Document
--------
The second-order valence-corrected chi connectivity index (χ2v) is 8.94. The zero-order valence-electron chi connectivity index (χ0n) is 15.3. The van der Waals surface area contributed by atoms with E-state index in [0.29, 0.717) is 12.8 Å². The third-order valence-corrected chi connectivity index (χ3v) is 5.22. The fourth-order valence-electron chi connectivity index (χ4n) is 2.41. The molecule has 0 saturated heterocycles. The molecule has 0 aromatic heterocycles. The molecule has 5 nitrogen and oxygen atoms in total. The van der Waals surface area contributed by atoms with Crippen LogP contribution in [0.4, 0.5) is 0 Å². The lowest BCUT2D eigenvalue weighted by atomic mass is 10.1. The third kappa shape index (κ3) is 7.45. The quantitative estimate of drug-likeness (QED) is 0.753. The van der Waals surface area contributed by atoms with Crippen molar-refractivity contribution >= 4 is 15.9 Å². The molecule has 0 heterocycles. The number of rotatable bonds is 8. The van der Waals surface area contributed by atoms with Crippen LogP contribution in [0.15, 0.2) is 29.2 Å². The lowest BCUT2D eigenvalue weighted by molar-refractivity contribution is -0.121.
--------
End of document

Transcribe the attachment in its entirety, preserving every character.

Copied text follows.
The second-order valence-corrected chi connectivity index (χ2v) is 8.94. The zero-order valence-electron chi connectivity index (χ0n) is 15.3. The van der Waals surface area contributed by atoms with E-state index in [0.29, 0.717) is 12.8 Å². The third-order valence-corrected chi connectivity index (χ3v) is 5.22. The fourth-order valence-electron chi connectivity index (χ4n) is 2.41. The molecule has 0 saturated heterocycles. The molecule has 0 aromatic heterocycles. The molecule has 5 nitrogen and oxygen atoms in total. The van der Waals surface area contributed by atoms with Crippen LogP contribution in [0.4, 0.5) is 0 Å². The lowest BCUT2D eigenvalue weighted by atomic mass is 10.1. The third kappa shape index (κ3) is 7.45. The quantitative estimate of drug-likeness (QED) is 0.753. The van der Waals surface area contributed by atoms with Crippen molar-refractivity contribution >= 4 is 15.9 Å². The molecule has 0 heterocycles. The number of rotatable bonds is 8. The van der Waals surface area contributed by atoms with Crippen LogP contribution in [0.15, 0.2) is 29.2 Å². The lowest BCUT2D eigenvalue weighted by molar-refractivity contribution is -0.121.